Although nationwide hate crime statistics for the year were not available, police from Skane, the region in southern Sweden where much of the anti-Semitic and anti-Islamic incidents occurred, reported an increase in anti-Semitic hate crimes for the year and a decrease of anti-Islamic hate crimes. Malmo police registered 67 anti-Semitic hate crimes for the year. The equivalent figures for 2010 were 34, and for 2009, 80. Anti-Islamic incidents decreased from 40 crimes in 2010 to 34 in 2011. The figure for 2009 was seven. Malmo police believed the fluctuations could be related to more police resources allocated to work on hate crimes, a rising tendency to report these types of crimes to the police, or an overall rise in hate crimes with anti-Semitic connections during the year. Anti-Semitic incidents included threats, verbal abuse, vandalism, graffiti, and harassment. Anti-Semitic and anti-Islamic statements in blogs and Internet fora also occurred. These incidents were often associated with events in and actions of Israel, and Swedish Jews were at times blamed for policies of the Israeli government. The government has taken the increase in anti-Semitic incidents in the southern part of the country very seriously.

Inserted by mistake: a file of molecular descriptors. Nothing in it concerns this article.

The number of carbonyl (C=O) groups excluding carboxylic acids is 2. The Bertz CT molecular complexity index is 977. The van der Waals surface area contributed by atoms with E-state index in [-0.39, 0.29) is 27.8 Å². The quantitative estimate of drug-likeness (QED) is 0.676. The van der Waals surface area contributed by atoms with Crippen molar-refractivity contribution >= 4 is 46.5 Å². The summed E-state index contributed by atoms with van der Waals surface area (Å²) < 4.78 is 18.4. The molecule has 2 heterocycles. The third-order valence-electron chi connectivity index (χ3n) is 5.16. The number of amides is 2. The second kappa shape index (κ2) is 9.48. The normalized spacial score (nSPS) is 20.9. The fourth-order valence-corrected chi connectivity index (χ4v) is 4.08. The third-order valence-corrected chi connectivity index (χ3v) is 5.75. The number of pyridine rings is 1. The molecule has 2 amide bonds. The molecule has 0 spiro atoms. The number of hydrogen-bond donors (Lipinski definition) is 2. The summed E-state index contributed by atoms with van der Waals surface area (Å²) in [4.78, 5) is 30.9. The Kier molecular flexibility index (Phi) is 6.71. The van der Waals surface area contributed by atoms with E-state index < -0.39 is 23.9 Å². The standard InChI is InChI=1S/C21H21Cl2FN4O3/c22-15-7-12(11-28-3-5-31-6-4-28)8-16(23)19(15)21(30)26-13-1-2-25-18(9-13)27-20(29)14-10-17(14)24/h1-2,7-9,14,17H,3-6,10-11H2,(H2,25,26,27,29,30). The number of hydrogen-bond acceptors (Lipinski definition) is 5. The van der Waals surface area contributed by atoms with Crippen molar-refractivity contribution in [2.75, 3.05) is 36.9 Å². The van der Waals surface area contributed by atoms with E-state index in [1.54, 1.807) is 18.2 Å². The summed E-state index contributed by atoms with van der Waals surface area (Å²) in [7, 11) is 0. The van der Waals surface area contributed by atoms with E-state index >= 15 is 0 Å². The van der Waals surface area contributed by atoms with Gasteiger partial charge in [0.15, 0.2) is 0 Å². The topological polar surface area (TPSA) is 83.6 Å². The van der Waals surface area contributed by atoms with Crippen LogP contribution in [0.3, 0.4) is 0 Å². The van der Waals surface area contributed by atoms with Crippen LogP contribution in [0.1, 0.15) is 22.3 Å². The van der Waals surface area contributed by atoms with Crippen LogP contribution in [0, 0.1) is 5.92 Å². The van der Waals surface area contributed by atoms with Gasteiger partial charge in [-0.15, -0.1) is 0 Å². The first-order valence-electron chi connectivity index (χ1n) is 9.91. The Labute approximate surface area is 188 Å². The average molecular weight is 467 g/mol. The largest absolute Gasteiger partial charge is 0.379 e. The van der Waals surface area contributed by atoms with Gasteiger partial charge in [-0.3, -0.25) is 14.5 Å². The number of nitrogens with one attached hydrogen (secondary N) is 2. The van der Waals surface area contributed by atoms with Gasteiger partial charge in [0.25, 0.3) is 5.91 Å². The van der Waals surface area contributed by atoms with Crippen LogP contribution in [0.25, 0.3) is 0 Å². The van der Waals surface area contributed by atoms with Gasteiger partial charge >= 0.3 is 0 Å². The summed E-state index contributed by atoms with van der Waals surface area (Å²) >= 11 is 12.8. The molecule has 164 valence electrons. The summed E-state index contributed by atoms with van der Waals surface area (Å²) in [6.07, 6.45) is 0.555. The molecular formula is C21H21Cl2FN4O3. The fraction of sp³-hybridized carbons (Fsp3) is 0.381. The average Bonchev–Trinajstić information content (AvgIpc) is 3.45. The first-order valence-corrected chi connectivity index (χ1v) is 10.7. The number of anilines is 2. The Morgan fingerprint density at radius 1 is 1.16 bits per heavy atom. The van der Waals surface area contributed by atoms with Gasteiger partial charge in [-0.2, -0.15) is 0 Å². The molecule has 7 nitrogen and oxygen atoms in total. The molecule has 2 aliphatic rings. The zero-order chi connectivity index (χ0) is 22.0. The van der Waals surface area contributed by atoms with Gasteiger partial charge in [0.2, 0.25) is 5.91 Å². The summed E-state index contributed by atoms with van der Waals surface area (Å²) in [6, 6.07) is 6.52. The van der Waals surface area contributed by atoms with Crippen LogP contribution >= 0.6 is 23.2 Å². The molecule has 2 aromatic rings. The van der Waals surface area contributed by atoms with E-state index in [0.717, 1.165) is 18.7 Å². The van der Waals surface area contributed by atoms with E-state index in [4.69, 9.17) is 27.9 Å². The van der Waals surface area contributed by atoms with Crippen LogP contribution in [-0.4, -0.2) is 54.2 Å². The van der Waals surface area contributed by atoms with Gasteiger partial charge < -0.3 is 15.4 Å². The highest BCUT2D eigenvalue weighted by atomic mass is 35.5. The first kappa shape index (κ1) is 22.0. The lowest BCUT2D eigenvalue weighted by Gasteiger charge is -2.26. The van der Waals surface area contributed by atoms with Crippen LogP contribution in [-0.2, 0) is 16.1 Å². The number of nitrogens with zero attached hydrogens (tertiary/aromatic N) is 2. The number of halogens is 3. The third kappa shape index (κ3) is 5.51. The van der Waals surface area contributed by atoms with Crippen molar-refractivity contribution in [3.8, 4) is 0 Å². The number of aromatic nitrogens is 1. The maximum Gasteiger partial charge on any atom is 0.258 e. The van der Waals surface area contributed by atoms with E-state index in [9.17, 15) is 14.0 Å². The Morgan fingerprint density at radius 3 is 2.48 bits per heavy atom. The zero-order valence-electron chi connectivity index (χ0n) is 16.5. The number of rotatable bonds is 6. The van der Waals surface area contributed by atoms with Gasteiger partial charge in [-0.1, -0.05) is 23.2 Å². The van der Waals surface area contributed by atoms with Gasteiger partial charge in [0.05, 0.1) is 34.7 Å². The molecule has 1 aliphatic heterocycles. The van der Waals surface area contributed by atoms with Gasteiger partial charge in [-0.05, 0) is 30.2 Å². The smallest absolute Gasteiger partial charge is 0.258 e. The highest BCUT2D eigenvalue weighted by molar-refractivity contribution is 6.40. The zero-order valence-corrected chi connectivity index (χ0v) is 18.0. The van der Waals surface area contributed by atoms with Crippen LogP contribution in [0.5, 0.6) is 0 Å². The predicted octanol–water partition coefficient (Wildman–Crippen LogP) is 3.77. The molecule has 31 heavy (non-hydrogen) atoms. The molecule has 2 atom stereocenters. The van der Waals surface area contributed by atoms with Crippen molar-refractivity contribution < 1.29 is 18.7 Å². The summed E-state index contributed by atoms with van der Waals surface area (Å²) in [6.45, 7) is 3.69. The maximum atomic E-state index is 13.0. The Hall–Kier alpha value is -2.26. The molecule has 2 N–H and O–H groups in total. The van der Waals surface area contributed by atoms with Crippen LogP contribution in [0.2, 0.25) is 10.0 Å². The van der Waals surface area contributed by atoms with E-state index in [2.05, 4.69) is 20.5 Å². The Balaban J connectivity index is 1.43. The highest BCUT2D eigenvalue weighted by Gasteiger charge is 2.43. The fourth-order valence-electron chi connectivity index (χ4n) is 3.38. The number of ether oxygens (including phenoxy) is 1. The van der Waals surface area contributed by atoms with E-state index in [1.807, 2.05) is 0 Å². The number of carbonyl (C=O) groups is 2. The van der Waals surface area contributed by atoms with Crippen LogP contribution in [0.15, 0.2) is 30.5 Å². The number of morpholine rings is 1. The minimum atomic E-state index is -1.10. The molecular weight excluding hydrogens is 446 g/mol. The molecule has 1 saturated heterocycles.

The NCCP reported it did not see a rising trend in anti-Semitic or anti-Islamic hate crimes, but rather that these types of crimes increased in some years and decreased in other years without representing a broader trend in either direction. Swedish academic experts also claimed that reports of increased anti-Semitism in Malmo were not connected to religion but to ethnic conflicts and political tensions that stemmed from the Middle East conflict and xenophobic youths that have targeted Jewish symbols.